Hinson refers to her last 24 years in the classroom as a “journey of discovery.” Talented at putting young people at ease, Hinson appreciates and values the uniqueness and diversity her students bring to the classroom. Teachers, she says, cannot work independently to refine only their skills. Instead, they must work together – developing new techniques and sharing knowledge, skills and practices. National Board recertified, Hinson earned a bachelor’s degree from Wofford College and a master’s degree from Francis Marion College.

D. Craig Andrysczyk, fifth-grade mathematics and science teacher, Oak Pointe Elementary School, Lexington/Richland School District 5

This 20-year veteran teaches from the back of the room so that he can see who is struggling and who is ready to move forward. A teacher cadet in high school, Andrysczyk understands that academic success is important but also knows the value of fitting into the community. A mentor, Andrysczyk says that being a great teacher involves more than teaching great lessons. He frequently goes out for recess with his students, but never stands and watches them play. He gets in the game and makes sure everyone who wants to participate has a chance. Andrysczyk obtained his undergraduate degree from Columbia International University and his master’s degree from the American College of Education.

Annitra Jean Allman, eighth-grade mathematics teacher, Johnakin Middle School, Marion School District 1

Allman brings a “down-home” style to her teaching, using “folksy” language and different voices and accents as attention-grabbers. This 34-year veteran knows that it’s not enough to teach a concept well. She also must teach students how to store information so that it’s easily retrieved. She tries to make difficult content relevant while inspiring students to see uses for what they learn. That sometimes means making her students laugh at a silly rhyme designed to help them remember a process. Allman earned a bachelor’s degree from Francis Marion University and a master’s degree from Cambridge College.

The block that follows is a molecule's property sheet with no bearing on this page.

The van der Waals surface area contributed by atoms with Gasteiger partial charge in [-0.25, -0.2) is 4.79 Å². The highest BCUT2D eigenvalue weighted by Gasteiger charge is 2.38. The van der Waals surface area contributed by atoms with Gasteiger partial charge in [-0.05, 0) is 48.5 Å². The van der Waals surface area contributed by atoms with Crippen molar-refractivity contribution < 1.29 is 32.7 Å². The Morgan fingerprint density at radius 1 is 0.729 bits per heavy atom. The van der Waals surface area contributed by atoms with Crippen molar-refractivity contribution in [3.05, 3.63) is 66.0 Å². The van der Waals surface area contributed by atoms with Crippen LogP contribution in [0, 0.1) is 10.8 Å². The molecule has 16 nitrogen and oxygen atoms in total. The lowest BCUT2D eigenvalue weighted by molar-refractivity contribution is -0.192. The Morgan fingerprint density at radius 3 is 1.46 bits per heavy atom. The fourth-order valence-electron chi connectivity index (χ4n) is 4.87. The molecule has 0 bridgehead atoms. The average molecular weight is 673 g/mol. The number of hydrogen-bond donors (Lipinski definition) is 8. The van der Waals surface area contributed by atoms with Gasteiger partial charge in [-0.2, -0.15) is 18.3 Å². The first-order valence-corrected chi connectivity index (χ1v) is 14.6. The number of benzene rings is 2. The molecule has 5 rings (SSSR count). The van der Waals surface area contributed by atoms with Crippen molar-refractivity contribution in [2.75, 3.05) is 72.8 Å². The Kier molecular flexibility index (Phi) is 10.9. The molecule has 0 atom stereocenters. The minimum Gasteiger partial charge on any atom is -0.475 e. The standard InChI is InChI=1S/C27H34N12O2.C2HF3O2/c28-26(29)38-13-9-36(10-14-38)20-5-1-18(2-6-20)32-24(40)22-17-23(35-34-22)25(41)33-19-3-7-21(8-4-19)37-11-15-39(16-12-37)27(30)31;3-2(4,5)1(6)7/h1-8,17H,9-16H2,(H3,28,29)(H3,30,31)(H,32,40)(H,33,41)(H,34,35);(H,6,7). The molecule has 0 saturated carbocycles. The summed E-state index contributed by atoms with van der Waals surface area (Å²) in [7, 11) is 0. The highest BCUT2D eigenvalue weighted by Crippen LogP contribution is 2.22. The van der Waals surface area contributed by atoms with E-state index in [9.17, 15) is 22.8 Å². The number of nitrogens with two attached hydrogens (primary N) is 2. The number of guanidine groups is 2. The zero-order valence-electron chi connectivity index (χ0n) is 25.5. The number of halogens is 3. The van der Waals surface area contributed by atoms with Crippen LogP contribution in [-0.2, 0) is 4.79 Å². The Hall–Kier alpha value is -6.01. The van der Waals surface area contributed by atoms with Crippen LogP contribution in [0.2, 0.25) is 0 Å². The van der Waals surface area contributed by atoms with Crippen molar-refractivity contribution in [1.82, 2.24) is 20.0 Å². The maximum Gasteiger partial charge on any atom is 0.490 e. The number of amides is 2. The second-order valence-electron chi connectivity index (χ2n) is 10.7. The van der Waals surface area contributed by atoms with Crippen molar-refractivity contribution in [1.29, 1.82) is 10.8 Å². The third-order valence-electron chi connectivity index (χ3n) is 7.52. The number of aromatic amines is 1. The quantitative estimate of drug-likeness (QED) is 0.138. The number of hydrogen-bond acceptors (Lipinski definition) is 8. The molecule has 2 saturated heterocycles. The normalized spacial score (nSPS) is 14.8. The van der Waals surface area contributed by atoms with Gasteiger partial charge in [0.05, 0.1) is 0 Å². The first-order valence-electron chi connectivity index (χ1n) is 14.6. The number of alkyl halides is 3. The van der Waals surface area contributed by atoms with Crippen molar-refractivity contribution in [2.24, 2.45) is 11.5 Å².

Jeffrey C. Eargle, U.S. history teacher, Mid-Carolina High School, Newberry County

Students in Eargle’s classes are involved in the learning process and draw their own conclusions as he facilitates lessons. They create multilayered analytic time lines, engage in discussion via on-line message boards, role-play politicians in historical stimulations and produce original documentaries. They feel comfortable taking risks with their thoughts because they know their opinions and beliefs will not be disparaged or discounted. Eargle’s life experiences include stints in the Peace Corps and at the South Carolina Department of Social Services. National Board certified, he earned both a bachelor and master’s degree from the University of South Carolina. He has taught for eight years.

Patti J. Tate, English teacher, Northwestern High School, Rock Hill School District 3

Always carrying a “big stick,” Tate says, turns young people away from learning. Her students know that she is a person, too. She shares interests and information with them, and they trust her. As a result of this reciprocal relationship, they want to learn. Tate gives them an extra chance to succeed and gets to know them as individuals, showing them that she cares about their success. Each day, she works to help her students think critically and make real-world connections to what they are studying. Tate earned a bachelor’s degree from Appalachian State University and a master’s degree from Converse College. She is National Board certified and has 24 years of teaching experience.